Ascension Day—the celebration of Jesus being taken up into heaven—is one of the Church’s lesser-celebrated commemorations. But as Books & Culture editor John Wilson noted, “The Ascension marks the beginning of the church—and anticipates the Second Coming. It requires us to think in Trinitarian terms, as Christ ascends to sit at the right hand of the Father, where he is our high priest, and promises the Spirit to the church.”
The Grand Farewell
We tend to focus on the way Jesus came into the world. It will pay us not to overlook the way he left.
The Day We Were Left Behind
When Jesus had said this, as they were watching, he was lifted up, and a cloud took him out of their sight.—Acts 1:9, NRSV
Taken Up in Glory
"The Ascension has been forgotten in many Protestant churches, jettisoning an essential part of the Christian story."
More on Ascension
- The Curious Case of Jesus’s Wife - The Atlantic
Unlike the media, Karen King was interested in it less for the papyrus' late and unreliable mention of Jesus as married than for the light it appeared to shed on the status of women in the nascent Jesus movement. If the fragment was authentic, the conversation it recorded would be a fine contribution to the history of early Christian thought: yet another piece of evidence that the first few centuries of Christianity were not nearly so unified in belief and practice as conventional narratives tend to suggest.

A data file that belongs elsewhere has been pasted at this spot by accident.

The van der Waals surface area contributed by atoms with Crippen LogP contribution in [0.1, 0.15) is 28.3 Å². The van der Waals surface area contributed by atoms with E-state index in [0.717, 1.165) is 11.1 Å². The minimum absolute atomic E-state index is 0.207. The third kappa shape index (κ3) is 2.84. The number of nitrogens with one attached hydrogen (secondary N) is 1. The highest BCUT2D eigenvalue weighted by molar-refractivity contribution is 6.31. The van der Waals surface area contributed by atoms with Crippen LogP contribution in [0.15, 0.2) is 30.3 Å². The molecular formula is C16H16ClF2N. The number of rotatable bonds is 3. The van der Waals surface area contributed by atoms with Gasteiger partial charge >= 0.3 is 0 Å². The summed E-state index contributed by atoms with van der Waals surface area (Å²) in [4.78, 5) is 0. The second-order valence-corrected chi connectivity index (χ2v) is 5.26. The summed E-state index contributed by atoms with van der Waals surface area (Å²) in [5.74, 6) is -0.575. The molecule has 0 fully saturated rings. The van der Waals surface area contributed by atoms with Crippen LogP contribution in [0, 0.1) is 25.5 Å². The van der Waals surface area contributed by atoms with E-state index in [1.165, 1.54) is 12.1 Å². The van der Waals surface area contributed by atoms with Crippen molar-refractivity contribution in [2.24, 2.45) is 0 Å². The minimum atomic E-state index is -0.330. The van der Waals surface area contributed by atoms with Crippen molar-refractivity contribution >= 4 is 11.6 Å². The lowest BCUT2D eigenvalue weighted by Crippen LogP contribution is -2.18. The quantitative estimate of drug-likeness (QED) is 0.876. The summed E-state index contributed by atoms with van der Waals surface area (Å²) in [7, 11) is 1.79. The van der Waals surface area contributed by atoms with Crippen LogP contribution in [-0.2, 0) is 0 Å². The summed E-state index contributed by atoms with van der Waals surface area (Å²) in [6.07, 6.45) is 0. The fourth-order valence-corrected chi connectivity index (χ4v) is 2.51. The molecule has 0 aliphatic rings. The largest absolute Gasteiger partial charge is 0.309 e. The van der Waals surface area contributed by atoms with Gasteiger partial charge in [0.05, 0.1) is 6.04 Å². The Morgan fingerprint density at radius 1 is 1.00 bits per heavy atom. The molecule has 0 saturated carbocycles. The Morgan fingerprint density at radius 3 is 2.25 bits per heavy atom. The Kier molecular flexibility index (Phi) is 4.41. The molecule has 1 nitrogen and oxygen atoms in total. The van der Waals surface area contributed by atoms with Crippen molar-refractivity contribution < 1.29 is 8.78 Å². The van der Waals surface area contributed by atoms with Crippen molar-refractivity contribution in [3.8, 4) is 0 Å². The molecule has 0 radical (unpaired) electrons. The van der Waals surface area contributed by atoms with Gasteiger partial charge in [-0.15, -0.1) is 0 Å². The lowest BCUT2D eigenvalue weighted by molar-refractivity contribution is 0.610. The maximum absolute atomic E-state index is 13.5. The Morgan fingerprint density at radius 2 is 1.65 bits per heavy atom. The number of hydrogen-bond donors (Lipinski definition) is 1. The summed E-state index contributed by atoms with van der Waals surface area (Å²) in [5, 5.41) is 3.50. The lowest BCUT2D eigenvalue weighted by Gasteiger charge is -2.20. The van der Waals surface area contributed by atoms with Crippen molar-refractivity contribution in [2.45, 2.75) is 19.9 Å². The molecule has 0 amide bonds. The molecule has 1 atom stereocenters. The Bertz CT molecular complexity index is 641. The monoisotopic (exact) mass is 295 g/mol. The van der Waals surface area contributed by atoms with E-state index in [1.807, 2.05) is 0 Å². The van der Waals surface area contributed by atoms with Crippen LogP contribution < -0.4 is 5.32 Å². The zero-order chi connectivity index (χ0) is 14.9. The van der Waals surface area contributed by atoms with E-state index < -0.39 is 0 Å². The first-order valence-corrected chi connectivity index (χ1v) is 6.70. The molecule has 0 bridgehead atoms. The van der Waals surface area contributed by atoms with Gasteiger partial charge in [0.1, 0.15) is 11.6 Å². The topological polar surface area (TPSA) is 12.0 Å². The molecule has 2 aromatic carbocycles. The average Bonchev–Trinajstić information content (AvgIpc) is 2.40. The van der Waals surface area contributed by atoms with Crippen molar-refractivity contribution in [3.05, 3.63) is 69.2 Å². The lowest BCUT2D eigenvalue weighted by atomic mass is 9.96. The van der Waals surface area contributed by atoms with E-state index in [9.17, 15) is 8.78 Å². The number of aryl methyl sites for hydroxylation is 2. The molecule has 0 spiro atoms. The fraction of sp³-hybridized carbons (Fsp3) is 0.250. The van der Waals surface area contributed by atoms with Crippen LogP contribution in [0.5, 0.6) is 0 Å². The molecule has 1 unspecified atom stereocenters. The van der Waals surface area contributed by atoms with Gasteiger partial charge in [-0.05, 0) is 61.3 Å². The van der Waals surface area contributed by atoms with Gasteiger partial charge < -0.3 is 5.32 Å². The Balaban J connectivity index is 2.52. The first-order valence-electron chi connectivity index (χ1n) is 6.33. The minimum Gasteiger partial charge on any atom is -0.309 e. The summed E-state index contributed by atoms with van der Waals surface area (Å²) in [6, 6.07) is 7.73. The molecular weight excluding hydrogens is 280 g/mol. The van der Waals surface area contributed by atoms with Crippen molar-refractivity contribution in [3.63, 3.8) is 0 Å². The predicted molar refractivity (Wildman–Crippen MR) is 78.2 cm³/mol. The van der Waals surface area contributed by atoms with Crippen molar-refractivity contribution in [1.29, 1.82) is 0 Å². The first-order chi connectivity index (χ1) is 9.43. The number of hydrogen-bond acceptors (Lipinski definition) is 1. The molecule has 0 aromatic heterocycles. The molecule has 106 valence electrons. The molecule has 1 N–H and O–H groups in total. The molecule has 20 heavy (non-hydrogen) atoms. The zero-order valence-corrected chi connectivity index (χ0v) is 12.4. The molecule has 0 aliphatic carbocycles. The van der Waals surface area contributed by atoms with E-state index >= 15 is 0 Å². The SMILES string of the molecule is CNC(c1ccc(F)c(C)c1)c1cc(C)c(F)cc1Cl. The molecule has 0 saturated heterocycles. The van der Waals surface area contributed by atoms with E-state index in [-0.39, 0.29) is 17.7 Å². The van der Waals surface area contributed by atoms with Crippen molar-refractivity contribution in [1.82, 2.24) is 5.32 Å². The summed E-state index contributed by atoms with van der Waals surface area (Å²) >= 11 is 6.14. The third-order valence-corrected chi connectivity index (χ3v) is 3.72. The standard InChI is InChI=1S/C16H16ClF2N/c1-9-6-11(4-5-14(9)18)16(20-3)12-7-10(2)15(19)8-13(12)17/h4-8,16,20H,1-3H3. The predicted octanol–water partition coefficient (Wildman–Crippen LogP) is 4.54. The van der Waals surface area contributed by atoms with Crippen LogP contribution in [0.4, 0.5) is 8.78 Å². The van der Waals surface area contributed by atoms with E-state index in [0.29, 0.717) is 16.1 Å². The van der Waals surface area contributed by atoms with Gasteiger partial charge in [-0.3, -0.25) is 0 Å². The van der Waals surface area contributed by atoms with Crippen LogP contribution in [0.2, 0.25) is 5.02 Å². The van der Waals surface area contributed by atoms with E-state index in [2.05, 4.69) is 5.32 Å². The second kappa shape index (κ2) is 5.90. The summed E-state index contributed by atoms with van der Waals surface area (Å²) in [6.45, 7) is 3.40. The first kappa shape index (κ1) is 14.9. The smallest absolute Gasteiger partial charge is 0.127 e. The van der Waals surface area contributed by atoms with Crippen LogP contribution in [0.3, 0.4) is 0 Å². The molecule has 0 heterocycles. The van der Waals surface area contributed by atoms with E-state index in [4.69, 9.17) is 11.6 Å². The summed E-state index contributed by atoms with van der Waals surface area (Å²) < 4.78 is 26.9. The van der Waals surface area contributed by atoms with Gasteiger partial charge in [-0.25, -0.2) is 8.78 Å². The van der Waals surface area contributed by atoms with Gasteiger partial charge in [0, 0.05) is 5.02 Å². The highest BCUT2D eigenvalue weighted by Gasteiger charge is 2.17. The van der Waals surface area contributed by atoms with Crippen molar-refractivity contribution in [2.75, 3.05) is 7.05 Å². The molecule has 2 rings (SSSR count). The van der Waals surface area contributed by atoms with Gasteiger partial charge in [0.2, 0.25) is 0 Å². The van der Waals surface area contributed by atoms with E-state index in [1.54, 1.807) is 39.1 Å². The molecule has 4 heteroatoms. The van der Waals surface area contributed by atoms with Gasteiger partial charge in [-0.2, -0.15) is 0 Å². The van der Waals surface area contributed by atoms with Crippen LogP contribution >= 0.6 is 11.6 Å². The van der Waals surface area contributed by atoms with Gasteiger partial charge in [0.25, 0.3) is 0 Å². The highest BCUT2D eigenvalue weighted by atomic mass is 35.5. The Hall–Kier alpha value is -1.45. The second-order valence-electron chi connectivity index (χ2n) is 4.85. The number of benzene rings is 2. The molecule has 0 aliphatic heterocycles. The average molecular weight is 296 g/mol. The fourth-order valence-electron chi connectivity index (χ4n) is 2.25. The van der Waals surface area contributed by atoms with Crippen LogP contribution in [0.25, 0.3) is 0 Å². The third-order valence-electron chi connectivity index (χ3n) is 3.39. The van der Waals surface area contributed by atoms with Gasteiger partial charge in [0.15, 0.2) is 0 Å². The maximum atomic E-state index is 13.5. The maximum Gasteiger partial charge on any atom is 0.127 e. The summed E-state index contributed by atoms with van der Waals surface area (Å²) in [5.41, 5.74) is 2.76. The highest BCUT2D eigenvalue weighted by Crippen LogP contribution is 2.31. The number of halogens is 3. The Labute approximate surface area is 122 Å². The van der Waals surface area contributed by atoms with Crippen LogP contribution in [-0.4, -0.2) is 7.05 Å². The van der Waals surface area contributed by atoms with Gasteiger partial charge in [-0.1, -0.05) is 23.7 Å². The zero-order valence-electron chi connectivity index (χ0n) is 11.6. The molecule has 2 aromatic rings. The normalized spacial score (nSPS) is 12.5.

- 'Homeless Jesus' sculpture sparks ire: Son of God 'not a vagrant'
A sculpture depicting Jesus as a homeless man, curled and covered on a public bench in North Carolina, has sparked outrage among some Christians who say that the son of God is hardly a “vagrant.” (Washington Times)